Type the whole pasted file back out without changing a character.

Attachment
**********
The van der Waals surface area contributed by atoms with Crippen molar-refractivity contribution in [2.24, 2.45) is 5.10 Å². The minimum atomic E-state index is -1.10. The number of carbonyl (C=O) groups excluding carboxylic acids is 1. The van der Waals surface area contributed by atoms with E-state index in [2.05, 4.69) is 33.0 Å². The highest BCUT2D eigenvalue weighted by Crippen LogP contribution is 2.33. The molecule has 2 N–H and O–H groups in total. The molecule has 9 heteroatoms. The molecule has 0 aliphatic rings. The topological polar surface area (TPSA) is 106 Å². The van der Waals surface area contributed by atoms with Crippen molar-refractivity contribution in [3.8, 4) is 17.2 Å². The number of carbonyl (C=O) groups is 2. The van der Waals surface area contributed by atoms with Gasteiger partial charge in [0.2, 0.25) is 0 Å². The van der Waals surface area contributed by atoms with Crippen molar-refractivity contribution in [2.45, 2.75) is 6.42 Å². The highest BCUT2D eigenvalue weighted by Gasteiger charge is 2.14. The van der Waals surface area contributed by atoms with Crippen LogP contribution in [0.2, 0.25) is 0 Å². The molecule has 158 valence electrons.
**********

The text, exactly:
The van der Waals surface area contributed by atoms with Crippen molar-refractivity contribution in [2.24, 2.45) is 5.10 Å². The minimum atomic E-state index is -1.10. The number of carbonyl (C=O) groups excluding carboxylic acids is 1. The van der Waals surface area contributed by atoms with E-state index in [2.05, 4.69) is 33.0 Å². The highest BCUT2D eigenvalue weighted by Crippen LogP contribution is 2.33. The molecule has 2 N–H and O–H groups in total. The molecule has 9 heteroatoms. The molecule has 0 aliphatic rings. The topological polar surface area (TPSA) is 106 Å². The van der Waals surface area contributed by atoms with Crippen molar-refractivity contribution in [3.8, 4) is 17.2 Å². The number of carbonyl (C=O) groups is 2. The van der Waals surface area contributed by atoms with Gasteiger partial charge in [0.2, 0.25) is 0 Å². The van der Waals surface area contributed by atoms with Crippen molar-refractivity contribution in [2.45, 2.75) is 6.42 Å². The highest BCUT2D eigenvalue weighted by Gasteiger charge is 2.14. The van der Waals surface area contributed by atoms with Crippen LogP contribution in [0.2, 0.25) is 0 Å². The molecule has 158 valence electrons.